19. 19. Prioritize EngagementBlogs made up 46% of onlineactivity. The challenge for anyorganization regarding blogengagement is TIME.It’s important to figure out whichblogs merit the effort and time ofthe team. While every blogger isimportant and every voicecounts, some voices are morepowerful than others.
  20. 20. RecommendationsOne recommendation for this nonprofit was to monitor forumactivity closely for both brand management and issue research.Another was to engage influential forum users and start a nichecommunity.Since their events were so popular, another suggestion was toutilize a simple mobile video app around events and start anevent-branded YouTube channel.
  21. 21. 6 Steps To An Effective Social Media Program1. Identify organizational goals.2. Align goals with social media program.3. Establish benchmarks.4. Set realistic targets.5. Measure KPIs to determine success.6. Look at results, find ways to improve.
  22. 22. Social Media Case StudySpiral16 collected and analyzed relevant Livestrong webresults for 18 months.Livestrong makes a compelling case study on how tosuccessfully engage people online for its cause.This study looked at Team Livestrong—the communityoutreach arm of the charity—and two key fundraisingevents, the Livestrong Challenge Series and the Ridefor the Roses Weekend.
  23. 23. Social Media Profiles Are Authentic and PersonalEvery member of the Livestrong organization is a passionateuser of social media communicating the organization’s message.CEO Doug Ulman is a cancer survivor with over a million Twitterfollowers. Ulman doesn’t just broadcast the Livestrong message—he engages everyday with the Livestrong community, setting the bar for social media use and engagement for the organization.
  24. 24. Referrals Come Mostly From TwitterMore than 60% of Livestrong’s inbound website traffic comesfrom social media.Twitter is the #1 tool to communicate with the community, withreferrals three times higher than those from Facebook.
  25. 25. Main site is mostinfluential, with multiple branded channels spreading content, being linked to, and being used as sources of
  26. 26. Clear Content and Sharing Strategy Six of the Top 10 most influential web pages are from the official Livestrong organization, while the remaining four were created by passionate Livestrong fans.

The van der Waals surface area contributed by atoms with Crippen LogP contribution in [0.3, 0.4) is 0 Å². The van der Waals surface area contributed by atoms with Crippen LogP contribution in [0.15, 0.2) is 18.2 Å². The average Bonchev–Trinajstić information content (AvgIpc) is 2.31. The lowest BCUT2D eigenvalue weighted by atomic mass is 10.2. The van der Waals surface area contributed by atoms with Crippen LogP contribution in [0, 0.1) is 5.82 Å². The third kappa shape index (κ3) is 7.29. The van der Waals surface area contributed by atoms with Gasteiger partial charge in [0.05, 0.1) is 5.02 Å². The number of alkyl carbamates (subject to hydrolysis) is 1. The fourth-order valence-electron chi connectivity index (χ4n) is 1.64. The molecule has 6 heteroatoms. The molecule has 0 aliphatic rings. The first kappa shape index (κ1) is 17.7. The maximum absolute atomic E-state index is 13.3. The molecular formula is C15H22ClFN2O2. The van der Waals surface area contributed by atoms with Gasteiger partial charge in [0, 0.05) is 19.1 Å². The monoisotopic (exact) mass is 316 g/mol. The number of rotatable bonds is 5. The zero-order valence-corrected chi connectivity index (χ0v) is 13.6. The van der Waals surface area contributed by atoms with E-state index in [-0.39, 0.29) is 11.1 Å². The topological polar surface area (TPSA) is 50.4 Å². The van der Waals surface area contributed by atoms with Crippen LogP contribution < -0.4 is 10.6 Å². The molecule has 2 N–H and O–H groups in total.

27. 27. Community of Advocates Drive Web ContentSupporters are in charge of the message online—not the newsmedia.
  28. 28. Advocates Help Sentiment Remain PositiveDespite accusations of drug use, Lance Armstrong stayed in thespotlight, keeping to his schedule of charity events, bike rides,speeches and endorsements.In the midst of aninvestigation,Armstrong stayed inthe public eye,constantly updating hisnearly three millionTwitter followers, andappearing at all of hischarity events.
  29. 29. Events Help Sentiment Remain PositiveHaving a steady stream of easily shareable events …and online assets supporting these events helps increasegoodwill
  30. 30. Sharing, Storytelling Connects Emotionally The Facebook landing tab inspires storytelling. Facebook wall has become an online community for cancer survivors to share their candid experiences.
  31. 31. Stories Convey Passion
  32. 32. Stories AreInspirationalStories ConnectPeople to Your CauseStories Raise MoreMoney and MoreAwareness
  33. 33. Telling a Story With PicturesMay/June 2012Site AssessmentTrip toGuatemala
  34. 34. Challenge: Explaining What We Do What works better? This:AboutOur PASSION is to make a difference! Engineers Without Borders-USA: Sunflower State Professionals is a non-profit humanitarianorganization of Kansas professionals established to supportcommunity-driven development programs worldwide.MissionEWB-USA supports community-driven development programsworldwide by collaborating with local partners to design andimplement sustainable engineering projects, while creatingtransformative experiences and responsible leaders.